Other recently added online resources for K-12 teachers:

The Arts of China - Brooklyn Museum of Art
The Arts of China Teaching Toolkit is designed for elementary teachers and their students with the goal of enriching their exploration of Chinese art and culture. The lessons focus on artworks from the Brooklyn Museum's Chinese collection and exhibitions.  Arts of China collection ranges from the Neolithic era (circa 3000 B.C.E.) to today, revealing the sophistication of Chinese craftsmanship and the variety of concerns-funerary, courtly, religious, and poetic-that combined to define traditional Chinese culture.  Arts of China Teaching Toolkit includes twelve individual lessons, divided into three thematic units: Geography and Environment, Belief Systems, and Global Exchange.

Japanese Tea Ceremony - Five College Center for East Asian Studies This digital curriculum project looks to explore Japanese Tea Ceremony, or Chado (茶道) through its history, themes, and the material culture of tea. Understand the rituals and practices behind this traditional art through images and descriptions compiled by Dr. Yuko Eguchi-Wright, a certified tea master of the Urasenke School of Tea Ceremony. This wonderful resource includes videos of each step of the Tea Ceremony as well as descriptions of the practices and implements that form a part of the ceremony.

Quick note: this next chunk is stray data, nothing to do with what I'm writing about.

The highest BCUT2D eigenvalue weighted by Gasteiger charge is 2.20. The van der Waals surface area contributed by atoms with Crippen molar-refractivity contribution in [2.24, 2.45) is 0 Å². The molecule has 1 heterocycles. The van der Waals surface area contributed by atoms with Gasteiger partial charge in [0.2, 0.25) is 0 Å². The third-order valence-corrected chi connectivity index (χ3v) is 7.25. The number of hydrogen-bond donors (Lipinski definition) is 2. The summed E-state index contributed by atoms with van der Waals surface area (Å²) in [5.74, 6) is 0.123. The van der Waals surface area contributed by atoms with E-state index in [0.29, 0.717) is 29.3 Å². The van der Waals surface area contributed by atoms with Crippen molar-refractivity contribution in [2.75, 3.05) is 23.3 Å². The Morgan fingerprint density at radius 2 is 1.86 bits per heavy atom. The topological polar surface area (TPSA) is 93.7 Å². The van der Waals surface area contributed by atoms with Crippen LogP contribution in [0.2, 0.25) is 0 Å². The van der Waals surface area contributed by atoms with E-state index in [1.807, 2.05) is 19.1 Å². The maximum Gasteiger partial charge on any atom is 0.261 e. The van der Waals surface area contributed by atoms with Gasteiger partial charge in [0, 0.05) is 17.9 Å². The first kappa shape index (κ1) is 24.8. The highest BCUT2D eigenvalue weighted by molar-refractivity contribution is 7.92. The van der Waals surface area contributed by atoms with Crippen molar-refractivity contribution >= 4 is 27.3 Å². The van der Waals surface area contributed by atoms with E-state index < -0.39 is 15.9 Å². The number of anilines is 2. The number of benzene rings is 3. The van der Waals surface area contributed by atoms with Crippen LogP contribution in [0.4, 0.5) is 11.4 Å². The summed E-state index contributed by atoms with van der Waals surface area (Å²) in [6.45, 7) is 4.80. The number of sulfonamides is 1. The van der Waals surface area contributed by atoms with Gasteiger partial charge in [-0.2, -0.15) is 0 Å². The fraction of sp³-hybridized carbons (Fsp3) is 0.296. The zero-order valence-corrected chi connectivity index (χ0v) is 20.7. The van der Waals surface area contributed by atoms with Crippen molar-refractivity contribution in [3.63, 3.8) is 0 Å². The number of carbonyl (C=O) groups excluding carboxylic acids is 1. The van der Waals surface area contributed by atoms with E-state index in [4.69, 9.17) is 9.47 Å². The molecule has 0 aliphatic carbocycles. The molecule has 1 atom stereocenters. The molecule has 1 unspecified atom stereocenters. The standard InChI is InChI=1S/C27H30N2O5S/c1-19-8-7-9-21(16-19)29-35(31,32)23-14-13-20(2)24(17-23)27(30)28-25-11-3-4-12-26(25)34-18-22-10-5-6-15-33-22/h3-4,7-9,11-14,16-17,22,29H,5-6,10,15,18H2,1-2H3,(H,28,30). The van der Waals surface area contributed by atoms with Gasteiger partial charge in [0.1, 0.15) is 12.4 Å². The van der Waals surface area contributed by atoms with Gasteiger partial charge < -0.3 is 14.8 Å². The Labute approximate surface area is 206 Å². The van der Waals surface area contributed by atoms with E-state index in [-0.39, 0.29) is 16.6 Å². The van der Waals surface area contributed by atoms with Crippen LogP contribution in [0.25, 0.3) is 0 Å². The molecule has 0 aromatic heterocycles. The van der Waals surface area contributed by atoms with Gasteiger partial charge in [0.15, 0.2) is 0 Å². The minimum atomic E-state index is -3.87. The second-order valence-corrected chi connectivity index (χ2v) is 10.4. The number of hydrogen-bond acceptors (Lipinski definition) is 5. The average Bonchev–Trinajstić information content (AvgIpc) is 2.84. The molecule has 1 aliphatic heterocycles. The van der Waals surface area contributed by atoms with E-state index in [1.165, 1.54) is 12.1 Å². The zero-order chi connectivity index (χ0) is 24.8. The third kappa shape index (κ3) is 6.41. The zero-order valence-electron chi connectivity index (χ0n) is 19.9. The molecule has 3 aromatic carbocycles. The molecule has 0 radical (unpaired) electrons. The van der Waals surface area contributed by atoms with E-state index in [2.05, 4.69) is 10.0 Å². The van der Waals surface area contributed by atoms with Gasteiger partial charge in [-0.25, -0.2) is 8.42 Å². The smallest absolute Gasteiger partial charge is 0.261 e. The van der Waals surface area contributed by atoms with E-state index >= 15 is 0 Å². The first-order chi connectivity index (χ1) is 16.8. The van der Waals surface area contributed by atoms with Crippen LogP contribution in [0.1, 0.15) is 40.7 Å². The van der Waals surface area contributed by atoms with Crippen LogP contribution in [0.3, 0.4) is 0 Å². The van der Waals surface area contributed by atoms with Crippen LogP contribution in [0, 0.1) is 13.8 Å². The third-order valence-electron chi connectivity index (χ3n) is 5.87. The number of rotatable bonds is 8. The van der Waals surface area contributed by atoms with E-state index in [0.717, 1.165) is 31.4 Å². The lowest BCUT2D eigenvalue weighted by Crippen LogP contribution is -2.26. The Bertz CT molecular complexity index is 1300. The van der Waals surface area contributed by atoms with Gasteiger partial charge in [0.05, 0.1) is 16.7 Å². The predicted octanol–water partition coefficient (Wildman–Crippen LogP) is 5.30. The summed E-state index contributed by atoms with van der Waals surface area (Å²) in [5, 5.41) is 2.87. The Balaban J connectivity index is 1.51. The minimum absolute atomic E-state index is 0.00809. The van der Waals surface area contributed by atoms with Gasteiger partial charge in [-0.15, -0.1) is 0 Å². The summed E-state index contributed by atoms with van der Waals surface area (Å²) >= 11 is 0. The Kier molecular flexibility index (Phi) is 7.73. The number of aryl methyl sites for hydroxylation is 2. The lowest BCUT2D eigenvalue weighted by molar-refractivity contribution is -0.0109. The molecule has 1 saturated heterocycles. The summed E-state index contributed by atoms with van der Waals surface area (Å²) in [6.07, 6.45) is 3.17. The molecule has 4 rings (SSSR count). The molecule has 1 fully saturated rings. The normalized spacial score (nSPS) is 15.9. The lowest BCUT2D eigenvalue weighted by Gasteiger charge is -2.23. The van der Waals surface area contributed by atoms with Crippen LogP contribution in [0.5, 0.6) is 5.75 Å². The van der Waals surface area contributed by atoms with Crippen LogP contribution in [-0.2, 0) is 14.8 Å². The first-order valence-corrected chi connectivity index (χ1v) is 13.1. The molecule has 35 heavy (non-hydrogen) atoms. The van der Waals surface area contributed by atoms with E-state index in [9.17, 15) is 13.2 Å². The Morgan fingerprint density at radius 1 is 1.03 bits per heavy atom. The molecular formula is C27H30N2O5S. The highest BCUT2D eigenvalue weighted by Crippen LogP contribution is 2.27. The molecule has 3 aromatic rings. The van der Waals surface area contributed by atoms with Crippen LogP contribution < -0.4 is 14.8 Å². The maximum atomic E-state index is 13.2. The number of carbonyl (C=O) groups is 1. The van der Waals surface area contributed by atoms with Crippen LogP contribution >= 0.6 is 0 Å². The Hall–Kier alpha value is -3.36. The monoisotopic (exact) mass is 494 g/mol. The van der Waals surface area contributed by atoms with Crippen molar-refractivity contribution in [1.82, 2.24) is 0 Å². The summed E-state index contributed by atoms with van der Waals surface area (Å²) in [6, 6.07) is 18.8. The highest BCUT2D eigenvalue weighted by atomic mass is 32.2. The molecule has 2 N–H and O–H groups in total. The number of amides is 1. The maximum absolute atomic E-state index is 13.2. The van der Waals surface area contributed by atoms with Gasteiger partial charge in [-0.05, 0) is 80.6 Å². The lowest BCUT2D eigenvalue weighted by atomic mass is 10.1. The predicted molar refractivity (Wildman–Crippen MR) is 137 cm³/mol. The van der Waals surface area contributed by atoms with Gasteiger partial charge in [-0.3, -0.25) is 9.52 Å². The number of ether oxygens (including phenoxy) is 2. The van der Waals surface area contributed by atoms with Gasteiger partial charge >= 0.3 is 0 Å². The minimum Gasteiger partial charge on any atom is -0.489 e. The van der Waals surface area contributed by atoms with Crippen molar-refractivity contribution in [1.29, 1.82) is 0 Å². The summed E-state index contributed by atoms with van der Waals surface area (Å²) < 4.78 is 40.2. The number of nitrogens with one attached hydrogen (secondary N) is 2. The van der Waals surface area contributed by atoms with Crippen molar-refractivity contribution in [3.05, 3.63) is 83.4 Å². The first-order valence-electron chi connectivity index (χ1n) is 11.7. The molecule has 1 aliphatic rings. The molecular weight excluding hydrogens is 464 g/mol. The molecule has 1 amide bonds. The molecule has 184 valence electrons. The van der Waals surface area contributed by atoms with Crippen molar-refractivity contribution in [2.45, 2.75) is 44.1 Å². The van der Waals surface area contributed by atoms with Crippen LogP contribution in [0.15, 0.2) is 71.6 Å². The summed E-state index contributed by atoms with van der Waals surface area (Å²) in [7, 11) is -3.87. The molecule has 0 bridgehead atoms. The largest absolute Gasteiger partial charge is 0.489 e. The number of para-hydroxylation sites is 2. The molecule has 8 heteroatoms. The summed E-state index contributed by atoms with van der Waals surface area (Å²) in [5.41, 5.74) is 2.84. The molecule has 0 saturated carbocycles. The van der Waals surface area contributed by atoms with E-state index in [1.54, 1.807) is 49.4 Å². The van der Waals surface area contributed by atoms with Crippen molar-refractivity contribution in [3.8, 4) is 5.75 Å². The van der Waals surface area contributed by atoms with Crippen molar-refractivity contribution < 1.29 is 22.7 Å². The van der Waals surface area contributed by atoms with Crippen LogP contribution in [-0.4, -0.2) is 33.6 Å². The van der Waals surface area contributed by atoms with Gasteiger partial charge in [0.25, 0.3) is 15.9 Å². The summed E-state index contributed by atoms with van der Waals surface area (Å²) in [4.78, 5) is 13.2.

Teaching Modern and Contemporary Asian Art - Guggenheim Museum
Teaching Modern and Contemporary Asian Art is a resource that features 27 artists in the Solomon R. Guggenheim Museum's collection. The artists in this resource are from countries across East Asia and Southeast Asia, but many live and work between two or more cities around the world. Their approach, known as global art history, seeks to integrate art from Asia within an international purview while illuminating its specific meaning and context. By showing how artists work between local, regional, and global currents, this resource seeks to provide a new understanding of the multiple histories of the art of our time. With these materials, they hope to introduce teachers and students to artists and artworks beyond the Western canon, as well as support those who want to broaden the narrative of art history in the classroom. Teaching Modern and Contemporary Asian Art was made possible through the generous support of The Freeman Foundation.